Heads up folks—the lawsuit is seeking certification of five subclasses, including one in California comprising pharmacists who were employed over the past four years and one comprising pharmacists across the country over the past three years. Short is seeking payment of all unpaid wages and damages.
The case is Short v. Walgreen Co. , case number 3:14-cv-03747, in the U.S. District Court for the Northern District of California.
So LinkedIn may be about to settle a data breach class action lawsuit for $1.25 million.
Plaintiffs in a federal class action lawsuit are seeking approval of the settlement, potentially ending the action which stems from a 2012 data breach of LinkedIn Corp. The lawsuit claims the social media site misled customers about its data protection policies in connection with the data breach.
In the lawsuit, lead plaintiff Khalilah Gilmore-Wright claimed she and other class members purchased premium LinkedIn accounts believing that the company provided industry-standard security. However, LinkedIn’s security was in fac outdated and insufficient, resulting in a massive data breach in June 2012 in which a hacker posted 6.5 million user passwords onto the Internet.
According to the terms of the proposed LinkedIn settlement, if approved, LinkedIn would set up a $1.25 million fund from which class members could receive as much as $50. The class would include everyone who paid a fee to LinkedIn for a premium subscription between March 2006 and June 2012. Gilmore-Wright would receive $7,500. There are approximately 800,000 premium subscribers.
The case is In re: LinkedIn User Privacy Litigation, case number 5:12-cv-03088, in the U.S. District Court for the Northern District of California.
Ok Folks—time to adjourn for the week. Have a fab weekend–see you at the bar!
Hey Bud–this one’s for you! The maker of Budweiser—Anheuser-Busch—is facing an unpaid overtime class action lawsuit filed in California federal court alleging the company failed to pay its drivers overtime. The lawsuit was filed by Charles Hill and Joe Correa, each of whom drove delivery trucks for Anheuser-Busch in California, allege “Anheuser-Busch’s violations … were willful and intentional.” They are also claiming that the beverage giant implemented pay structure that discouraged workers from taking required meal breaks and rest periods, in violation of the Fair Labor Standards Act (FLSA) and California labor law. Nice! But we know this song…you work the hours, you don’t get paid, you can’t take your meal and rest breaks…. Why do so many big corporations have such a hard time paying their people? What is that about? Try it and see if you can get away with it? Then so much the better?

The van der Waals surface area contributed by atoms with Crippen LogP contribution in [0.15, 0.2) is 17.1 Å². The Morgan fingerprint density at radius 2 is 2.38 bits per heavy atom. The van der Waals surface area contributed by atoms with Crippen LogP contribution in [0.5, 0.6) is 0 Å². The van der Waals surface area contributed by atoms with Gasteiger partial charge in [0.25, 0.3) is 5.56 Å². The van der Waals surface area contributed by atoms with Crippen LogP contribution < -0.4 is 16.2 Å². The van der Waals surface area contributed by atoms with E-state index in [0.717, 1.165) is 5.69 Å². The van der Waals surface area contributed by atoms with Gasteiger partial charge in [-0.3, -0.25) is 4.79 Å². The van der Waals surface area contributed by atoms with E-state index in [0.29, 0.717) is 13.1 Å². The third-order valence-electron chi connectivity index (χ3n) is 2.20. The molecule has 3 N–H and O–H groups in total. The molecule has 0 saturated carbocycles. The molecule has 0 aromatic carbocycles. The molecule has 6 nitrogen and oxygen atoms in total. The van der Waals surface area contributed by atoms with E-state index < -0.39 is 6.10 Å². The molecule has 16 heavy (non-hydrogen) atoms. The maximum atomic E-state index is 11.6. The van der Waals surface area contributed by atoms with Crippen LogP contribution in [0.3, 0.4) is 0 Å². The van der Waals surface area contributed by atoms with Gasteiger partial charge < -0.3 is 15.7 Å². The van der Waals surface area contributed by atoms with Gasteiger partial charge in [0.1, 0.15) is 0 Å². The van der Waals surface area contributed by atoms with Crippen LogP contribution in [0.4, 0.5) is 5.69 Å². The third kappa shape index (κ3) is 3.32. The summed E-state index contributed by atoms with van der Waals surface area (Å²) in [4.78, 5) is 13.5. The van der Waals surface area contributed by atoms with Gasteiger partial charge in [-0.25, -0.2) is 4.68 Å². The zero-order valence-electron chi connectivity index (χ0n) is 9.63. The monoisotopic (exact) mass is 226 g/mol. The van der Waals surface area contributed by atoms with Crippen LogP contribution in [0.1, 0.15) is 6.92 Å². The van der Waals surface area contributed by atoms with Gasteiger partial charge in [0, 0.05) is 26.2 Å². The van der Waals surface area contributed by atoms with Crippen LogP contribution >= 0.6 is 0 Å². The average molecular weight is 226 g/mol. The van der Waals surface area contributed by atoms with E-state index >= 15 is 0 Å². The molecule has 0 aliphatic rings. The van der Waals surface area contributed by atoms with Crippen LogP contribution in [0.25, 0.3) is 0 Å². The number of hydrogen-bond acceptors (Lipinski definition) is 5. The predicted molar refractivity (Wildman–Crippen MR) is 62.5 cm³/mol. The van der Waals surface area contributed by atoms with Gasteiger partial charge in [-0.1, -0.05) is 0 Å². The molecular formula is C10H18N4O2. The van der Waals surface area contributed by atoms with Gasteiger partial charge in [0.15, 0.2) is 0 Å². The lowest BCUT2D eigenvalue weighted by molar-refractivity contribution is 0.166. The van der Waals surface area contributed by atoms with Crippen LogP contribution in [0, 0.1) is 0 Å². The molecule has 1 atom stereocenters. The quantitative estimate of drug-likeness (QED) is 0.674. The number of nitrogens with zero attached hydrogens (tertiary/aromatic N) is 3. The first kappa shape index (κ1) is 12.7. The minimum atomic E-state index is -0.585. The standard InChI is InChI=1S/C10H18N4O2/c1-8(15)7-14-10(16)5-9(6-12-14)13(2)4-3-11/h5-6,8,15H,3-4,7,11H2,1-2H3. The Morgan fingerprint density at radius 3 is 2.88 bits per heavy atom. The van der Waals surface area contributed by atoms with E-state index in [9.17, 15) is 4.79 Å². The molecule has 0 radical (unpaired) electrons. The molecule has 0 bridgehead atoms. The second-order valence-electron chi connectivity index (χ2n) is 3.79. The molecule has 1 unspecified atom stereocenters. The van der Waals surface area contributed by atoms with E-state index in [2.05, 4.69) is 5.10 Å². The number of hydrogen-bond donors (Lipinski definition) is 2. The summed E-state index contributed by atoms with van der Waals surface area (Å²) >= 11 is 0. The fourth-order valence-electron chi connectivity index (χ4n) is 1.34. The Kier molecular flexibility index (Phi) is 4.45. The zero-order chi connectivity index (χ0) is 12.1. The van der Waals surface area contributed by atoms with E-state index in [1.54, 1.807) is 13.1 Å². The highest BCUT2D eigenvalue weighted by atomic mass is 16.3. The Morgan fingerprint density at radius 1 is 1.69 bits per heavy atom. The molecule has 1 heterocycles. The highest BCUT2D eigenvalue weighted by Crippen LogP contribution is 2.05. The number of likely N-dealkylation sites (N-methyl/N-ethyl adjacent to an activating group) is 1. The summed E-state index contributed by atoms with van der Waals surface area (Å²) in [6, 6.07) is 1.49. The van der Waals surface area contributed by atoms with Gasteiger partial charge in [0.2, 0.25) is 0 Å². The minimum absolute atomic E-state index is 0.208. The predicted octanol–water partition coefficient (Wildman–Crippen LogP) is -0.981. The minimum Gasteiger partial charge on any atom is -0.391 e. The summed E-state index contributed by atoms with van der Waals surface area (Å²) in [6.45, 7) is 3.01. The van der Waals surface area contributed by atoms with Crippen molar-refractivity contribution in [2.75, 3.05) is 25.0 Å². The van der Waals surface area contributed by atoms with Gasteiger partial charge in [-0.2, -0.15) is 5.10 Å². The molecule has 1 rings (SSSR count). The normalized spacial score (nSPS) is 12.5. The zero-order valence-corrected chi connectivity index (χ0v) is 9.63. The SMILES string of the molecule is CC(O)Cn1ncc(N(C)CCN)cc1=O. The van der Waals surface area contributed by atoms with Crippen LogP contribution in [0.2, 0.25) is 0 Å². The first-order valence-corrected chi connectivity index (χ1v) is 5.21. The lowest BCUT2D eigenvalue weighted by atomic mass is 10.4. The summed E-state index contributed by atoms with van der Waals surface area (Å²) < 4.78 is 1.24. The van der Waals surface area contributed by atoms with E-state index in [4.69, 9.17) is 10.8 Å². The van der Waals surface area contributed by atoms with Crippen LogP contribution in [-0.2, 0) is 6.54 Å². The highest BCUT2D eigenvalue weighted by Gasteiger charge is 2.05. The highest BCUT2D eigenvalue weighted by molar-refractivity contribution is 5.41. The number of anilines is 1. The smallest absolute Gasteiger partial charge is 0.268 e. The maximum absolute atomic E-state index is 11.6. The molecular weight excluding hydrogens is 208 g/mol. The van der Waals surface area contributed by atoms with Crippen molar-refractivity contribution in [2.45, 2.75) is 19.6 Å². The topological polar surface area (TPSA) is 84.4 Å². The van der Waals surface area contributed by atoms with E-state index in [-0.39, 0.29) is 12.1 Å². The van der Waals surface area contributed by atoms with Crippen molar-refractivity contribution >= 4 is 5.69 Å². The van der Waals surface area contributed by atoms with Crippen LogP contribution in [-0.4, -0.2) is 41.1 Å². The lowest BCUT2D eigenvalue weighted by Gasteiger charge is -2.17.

Well, not in this case…According to the Anheuser-Busch lawsuit, Hill has worked for Anheuser-Busch from about June 1999 through to the present, and Correa from 1985. During this time, a typical day work day for them involved picking up alcoholic beverages from a storage facility and delivering them to retail locations throughout the state of California. Drivers are allegedly paid a flat rate per day plus about 10 cents per case for every case delivered. Hill and Correa claim that the drivers can often work between eight to ten hours per day, which results in more than 40 hours per week, yet they are not compensated for the overtime.
Further, the lawsuit claims that despite there being a written policy in place regarding employees being able to take meal and rest breaks, Anheuser-Busch refused to allow the drivers to take them. The company further established a payment structure discouraging its drivers from taking meal and rest breaks because it would be impossible to be paid for the time.